Who was Ferdinand Adolph Lange?
Portrait of the Dresden-born watchmaker who in 1845 inaugurated
the first manufactory in Glashütte
18 February 2015 marks his 200th birthday. The gifted watchmaker, whose pocket timepieces are still highly coveted today, dedicated his life to the establishment of a watchmaking business in a structurally weak region and thus laid the foundation for Saxon fine watchmaking.
In May 1844, Ferdinand Adolph Lange wrote a letter to the Saxon Ministry of the Interior saying that his ambition was to perfect timekeeping instruments. The Dresden-born watchmaker planned the establishment of a modern manu- factory along the lines of what he had seen during his travels to the watchmaking centres in France, England and Switzerland. His main motivation was to create a branch of industry that would “subsequently provide thousands with sustenance and prosperity”. Ferdinand Adolph Lange was not only a well- educated individual but also a deeply religious man with a social conscience.
|The first workshop in Glashütte|
Due to a lack of aptitude, some of the young men had to be dismissed after a short trial period, but the others persevered and constituted the core of Lange’s original crew; soon thereafter, the team consisted of 30 novices. Initially, he hardly had qualified personnel, except for Adolf Schneider, who later became his brother-in-law.
Born in Dresden on 18 February 1815, the son of gunsmith Samuel Lange, Ferdinand Adolph Lange did not have his career laid out for him. His mother and father, described as a “coarsely hewn man”, separated early on. Another family gave the intelligent youngster a new home, encouraged him, and arranged to have him trained by acclaimed court clockmaker Johann Christian Friedrich Gutkaes. This would soon prove to have been a wise decision. It did not take Gutkaes long to recognise not only the above-average manual skills, but also his protégé’s eagerness to excel, with a far stronger urge than was commonplace for a clockmaker in Dresden in those days.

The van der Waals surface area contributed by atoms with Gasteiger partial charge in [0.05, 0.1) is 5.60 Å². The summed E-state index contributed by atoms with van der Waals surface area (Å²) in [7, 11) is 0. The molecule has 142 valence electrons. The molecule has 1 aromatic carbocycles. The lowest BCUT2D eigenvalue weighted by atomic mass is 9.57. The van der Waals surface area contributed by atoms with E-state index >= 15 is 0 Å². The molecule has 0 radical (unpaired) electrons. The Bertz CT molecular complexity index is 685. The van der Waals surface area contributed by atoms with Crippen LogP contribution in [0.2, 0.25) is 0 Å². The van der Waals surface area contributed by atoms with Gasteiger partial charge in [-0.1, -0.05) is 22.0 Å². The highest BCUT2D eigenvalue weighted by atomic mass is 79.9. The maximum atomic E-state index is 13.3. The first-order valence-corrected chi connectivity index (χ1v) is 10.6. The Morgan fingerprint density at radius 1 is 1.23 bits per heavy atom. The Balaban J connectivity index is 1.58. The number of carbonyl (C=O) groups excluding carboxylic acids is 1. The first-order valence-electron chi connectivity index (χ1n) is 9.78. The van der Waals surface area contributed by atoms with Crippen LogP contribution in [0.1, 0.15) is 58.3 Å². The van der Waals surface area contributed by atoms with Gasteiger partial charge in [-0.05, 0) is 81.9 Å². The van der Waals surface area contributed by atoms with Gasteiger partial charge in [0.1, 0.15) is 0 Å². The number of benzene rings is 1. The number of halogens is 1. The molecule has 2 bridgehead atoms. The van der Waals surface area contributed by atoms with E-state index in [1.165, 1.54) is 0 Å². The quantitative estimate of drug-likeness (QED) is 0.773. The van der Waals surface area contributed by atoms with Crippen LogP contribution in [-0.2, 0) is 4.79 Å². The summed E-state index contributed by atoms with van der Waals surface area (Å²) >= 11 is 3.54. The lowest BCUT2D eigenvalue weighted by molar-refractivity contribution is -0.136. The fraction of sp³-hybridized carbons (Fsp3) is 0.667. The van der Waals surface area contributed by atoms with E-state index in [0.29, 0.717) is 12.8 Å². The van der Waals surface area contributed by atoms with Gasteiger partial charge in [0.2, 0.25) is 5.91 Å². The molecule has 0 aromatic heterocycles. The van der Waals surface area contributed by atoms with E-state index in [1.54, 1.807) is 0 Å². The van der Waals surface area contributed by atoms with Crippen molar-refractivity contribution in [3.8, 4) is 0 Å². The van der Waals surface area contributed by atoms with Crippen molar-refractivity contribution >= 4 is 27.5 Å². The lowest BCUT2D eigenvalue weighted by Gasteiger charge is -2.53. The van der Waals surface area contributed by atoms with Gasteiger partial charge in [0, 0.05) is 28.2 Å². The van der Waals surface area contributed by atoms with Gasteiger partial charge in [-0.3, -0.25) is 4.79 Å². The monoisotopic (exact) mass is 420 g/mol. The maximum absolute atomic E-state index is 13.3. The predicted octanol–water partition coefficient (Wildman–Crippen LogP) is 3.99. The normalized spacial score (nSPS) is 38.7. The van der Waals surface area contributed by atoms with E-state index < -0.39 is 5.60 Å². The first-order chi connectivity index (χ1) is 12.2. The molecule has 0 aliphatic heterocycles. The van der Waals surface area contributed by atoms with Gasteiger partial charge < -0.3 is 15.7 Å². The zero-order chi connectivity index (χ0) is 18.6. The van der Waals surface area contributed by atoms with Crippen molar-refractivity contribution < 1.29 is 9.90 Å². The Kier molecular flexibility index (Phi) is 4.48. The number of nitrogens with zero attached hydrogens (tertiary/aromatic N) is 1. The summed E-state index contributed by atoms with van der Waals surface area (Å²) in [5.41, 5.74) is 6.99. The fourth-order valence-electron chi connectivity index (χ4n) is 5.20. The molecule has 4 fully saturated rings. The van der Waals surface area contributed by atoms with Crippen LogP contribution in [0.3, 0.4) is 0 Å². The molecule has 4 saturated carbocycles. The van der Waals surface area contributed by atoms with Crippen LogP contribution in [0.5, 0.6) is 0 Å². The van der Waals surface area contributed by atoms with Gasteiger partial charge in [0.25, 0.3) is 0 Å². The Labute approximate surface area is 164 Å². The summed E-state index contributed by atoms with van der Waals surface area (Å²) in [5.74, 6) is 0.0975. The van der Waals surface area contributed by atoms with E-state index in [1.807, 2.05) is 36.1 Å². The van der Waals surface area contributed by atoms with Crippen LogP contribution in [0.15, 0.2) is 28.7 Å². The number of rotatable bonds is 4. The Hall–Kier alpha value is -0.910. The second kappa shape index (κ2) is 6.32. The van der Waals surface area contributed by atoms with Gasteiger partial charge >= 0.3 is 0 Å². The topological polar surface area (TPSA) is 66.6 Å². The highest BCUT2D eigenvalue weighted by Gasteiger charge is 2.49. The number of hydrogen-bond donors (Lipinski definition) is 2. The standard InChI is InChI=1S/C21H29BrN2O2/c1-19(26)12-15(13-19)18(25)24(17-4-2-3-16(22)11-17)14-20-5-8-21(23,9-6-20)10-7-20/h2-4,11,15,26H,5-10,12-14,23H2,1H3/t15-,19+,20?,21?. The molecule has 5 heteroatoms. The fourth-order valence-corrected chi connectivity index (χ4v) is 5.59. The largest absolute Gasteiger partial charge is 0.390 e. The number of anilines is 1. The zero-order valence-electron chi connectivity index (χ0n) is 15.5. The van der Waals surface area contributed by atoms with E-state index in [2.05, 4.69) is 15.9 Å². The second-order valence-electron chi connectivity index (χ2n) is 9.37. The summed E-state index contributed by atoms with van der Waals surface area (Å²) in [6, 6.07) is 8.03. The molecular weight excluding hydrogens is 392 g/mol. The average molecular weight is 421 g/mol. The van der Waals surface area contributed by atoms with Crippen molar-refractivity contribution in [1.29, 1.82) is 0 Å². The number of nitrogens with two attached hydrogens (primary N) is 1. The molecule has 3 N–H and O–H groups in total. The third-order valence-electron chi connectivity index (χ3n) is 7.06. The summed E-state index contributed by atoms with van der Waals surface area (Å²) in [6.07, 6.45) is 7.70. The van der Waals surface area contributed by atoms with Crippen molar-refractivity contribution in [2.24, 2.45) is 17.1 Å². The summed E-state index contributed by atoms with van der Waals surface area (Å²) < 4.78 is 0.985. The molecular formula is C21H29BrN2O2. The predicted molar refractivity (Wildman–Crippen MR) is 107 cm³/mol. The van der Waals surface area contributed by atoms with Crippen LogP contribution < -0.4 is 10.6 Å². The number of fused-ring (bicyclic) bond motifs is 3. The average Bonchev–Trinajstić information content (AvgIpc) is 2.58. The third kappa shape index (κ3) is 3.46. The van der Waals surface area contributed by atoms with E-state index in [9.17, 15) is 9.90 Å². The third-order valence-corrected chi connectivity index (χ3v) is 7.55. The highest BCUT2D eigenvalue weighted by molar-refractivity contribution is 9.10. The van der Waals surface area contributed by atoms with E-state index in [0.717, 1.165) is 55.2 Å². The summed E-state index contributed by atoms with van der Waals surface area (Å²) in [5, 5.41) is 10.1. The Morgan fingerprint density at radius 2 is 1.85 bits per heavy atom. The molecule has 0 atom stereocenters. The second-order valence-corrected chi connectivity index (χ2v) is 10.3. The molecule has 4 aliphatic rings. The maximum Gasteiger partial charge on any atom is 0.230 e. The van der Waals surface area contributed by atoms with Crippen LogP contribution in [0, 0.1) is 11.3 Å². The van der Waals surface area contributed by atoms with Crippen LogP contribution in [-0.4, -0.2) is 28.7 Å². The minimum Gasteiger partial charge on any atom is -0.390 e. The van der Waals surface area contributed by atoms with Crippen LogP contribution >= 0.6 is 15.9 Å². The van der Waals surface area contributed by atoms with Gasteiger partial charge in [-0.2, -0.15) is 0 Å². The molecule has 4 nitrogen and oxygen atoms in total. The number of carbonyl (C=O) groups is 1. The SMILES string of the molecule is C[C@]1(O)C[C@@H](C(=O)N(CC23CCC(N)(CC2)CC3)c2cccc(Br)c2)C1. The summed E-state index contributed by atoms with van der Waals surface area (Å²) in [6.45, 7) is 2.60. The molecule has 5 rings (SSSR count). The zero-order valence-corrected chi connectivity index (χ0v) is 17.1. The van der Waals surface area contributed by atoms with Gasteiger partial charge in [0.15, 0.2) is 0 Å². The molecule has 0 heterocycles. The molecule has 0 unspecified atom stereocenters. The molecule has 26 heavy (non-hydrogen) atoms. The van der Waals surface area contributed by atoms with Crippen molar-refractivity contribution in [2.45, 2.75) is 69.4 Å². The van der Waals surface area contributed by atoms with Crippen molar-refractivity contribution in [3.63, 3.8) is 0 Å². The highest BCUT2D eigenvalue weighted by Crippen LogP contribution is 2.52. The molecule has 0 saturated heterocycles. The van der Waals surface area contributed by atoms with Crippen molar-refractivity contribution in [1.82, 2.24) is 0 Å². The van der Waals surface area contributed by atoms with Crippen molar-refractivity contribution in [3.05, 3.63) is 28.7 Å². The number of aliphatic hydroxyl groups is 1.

|Excerpt from correspondence with the Saxon government|
The journeyman period
In 1837, three years after having completed his apprenticeship in Dresden, Ferdinand Adolph Lange packed his belongings, including his journey- and workbook with a recommendation by his mentor Gutkaes, and signed up in Paris with famous chronometer maker Joseph Thaddäus Winnerl, once among Abraham Louis Breguet’s finest students. In brief: the planned study trip ended up being a three-year tenure during which Lange was promoted to foreman. Ultimately, he even had to turn down Winnerl’s request to stay on, because his itinerary still included England and Switzerland.